Sleep debt is disorienting and can even be dangerous. Whether you suffer from general insomnia or juggle a grueling travel schedule, sleep deprivation is a serious health issue that affects millions. It can weaken one’s immune system , heighten emotional responses, and even alter gene expression. Sleeping pills can lead to potential overuse, or worse, abuse. Luckily, there are healthful alternatives that can ease the symptoms of sleep loss.

Larissa Hall Carlson, a Kripalu Yoga teacher and Ayurvedic Life Counselor, knows sleep deprivation firsthand. Managing an active schedule that brings her from a Yoga Journal conference to a photo shoot, to Wanderlust Festival, and then to direct a 500-hour yoga teacher training course—all within one week—can leave anyone feeling a bit bleary-eyed. “After a restless night, it’s easy to overlook healthier options in favor of indulgent treats and movie marathons. But knowing that sleep deprivation compromises the strength of the immune system, choosing wholesome food and proper exercise is essential for staying strong,” says Carlson. It is counter intuitive because many of us seek comfort foods—sugar, excessive caffeine, and other stimulants—but maintaining the discipline of self-care can lead to far better results.

Here are some tips on how to practice mindful awareness to overcome exhaustion and stay charged, even when you’re feeling drained.

Gently face the day. “Despite grogginess, let the sunrise mark a new day to empower yourself with healthy choices and set yourself up for a good night’s sleep ahead. Avoid ‘treating’ yourself to a large, sugary, whipped-cream-covered latte, which will only provide temporary satisfaction as a pick-me-up, but will leave you with calorie overload and revved-up nerves. Instead, pamper yourself with something cleaner and more gratifying: freshly brewed organic black coffee with a splash of maple syrup, a rich cup of loose-leaf black tea, or a caffeine-free cup of tulsi tea (holy basil),” says Carlson. “Rushing, multi-tasking, or commuting during your morning cup will leave you agitated. Start the day as peacefully as possible,” she advises. Allow yourself the time to have your breakfast in a calm state, and perhaps more importantly these days, device-free. Morning serenity will set the pace for a sustainable day.


Related: Why Sleep Is So Important for Overall Health


Move your body. A sleepless night is a great excuse for skipping the gym, but you’ll feel better if you engage in light movement. “It’s best to avoid intense or vigorous workouts when tired, as pushing yourself when worn out can leave you more run-down and exhausted, and thereby more vulnerable to injury,” says Carlson. “Instead, opt for a brisk walk, gentle Pilates, or a slow yoga flow. Enhancing circulation, boosting metabolism, and engaging in mild cardio are excellent for strengthening immunity, reducing physical tension, and improving mood. A little exercise will leave you feeling stronger and more positive, helping you to embrace the day and prepare for a good night’s sleep.”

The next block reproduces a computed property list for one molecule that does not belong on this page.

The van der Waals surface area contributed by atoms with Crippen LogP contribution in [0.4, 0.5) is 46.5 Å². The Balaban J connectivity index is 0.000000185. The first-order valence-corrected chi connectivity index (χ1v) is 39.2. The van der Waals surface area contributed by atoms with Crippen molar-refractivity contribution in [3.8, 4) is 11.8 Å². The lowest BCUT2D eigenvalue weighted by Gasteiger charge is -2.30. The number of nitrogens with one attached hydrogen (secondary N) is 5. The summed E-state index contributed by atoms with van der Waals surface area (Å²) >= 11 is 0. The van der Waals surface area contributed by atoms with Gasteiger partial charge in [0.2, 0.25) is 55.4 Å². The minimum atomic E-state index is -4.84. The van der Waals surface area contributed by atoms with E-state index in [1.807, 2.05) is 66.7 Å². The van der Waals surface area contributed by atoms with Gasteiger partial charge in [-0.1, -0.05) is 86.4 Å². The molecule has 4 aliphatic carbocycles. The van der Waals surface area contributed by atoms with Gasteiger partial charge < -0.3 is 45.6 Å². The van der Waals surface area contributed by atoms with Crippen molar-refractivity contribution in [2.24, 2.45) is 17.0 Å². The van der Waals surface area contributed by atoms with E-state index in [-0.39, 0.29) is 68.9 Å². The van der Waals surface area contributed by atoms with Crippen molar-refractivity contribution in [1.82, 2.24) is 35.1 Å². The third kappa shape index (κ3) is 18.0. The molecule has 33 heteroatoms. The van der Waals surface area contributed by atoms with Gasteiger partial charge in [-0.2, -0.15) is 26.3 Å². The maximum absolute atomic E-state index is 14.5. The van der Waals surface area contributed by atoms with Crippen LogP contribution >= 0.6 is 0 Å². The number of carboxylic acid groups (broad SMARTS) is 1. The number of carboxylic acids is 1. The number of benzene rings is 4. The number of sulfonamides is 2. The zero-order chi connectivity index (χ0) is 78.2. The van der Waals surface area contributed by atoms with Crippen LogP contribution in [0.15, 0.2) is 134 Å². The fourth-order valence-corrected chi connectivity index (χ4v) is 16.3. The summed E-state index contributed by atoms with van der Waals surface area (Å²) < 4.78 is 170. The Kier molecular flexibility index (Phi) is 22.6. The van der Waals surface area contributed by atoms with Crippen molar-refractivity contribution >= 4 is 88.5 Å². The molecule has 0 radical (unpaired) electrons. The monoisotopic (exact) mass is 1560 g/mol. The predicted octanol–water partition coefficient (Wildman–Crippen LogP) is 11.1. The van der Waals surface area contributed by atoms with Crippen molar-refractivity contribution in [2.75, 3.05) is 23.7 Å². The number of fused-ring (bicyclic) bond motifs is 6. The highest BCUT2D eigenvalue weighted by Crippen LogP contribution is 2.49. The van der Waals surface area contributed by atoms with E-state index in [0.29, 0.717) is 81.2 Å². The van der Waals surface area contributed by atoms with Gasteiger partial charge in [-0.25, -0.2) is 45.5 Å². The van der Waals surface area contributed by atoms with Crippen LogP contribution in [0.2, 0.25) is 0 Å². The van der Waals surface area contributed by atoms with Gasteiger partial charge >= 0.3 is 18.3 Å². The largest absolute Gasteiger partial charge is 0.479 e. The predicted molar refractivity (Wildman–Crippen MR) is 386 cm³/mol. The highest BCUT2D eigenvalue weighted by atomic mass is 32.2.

Practice mindful eating. “Avoid the greasy spoon, even though comfort food might appeal,” Carlson recommends. “A light, simple, nourishing breakfast will help you recharge quickly, and sets you up for a day of healthy choices.” Fresh juices can provide a natural energy lift, or if you prefer cooked foods, steamed vegetables with miso soup or whole grains offer balanced nutrition for the day. It can take an extra push to seek nutritious options but they’ll provide the lasting energy you need to navigate the day with ease. “Overindulging, overeating, especially rich comfort foods, is also likely to interfere with your sleep,” says Annie B. Kay, R.D.N., the Lead Nutritionist at Kripalu Center for Yoga and Health. “It’s helpful to avoid eating right before bed. Often our busy days leave us eating dinner later in the evening, but this is not beneficial for our digestive systems. Try not to eat after 8:00 p.m.” Giving our bodies time to digest and rest is key.


Related: A Meditation for Mindful Eating


Nurture yourself, night and day. Insomnia can often be caused by anxiety, so try creating routines at bedtime that will calm you down and help “put away” the day. “As part of a soothing ritual, I am a fan of a small cup of warm milk with sweet spices like cinnamon and nutmeg,” says Kay. “There is also botanical support you can try for occasional insomnia, including melatonin, 5-HTP, valerian, and skullcap. Lavender is a relaxing scent that helps us to rest deeply, so a drop of lavender essential oil may be nice on your pillow or in a diffuser nearby,” she adds. You can use lavender or other uplifting essential oils, such as sandalwood, throughout the day, if you’re having trouble finding ease.

Whatever the cause of sleep deprivation, dealing with the root of the issue is always best over the long term. We can make shifts that help us release anxiety and stress, and provide restorative time—central to beneficial sleep patterns. Wishing you sweet dreams.

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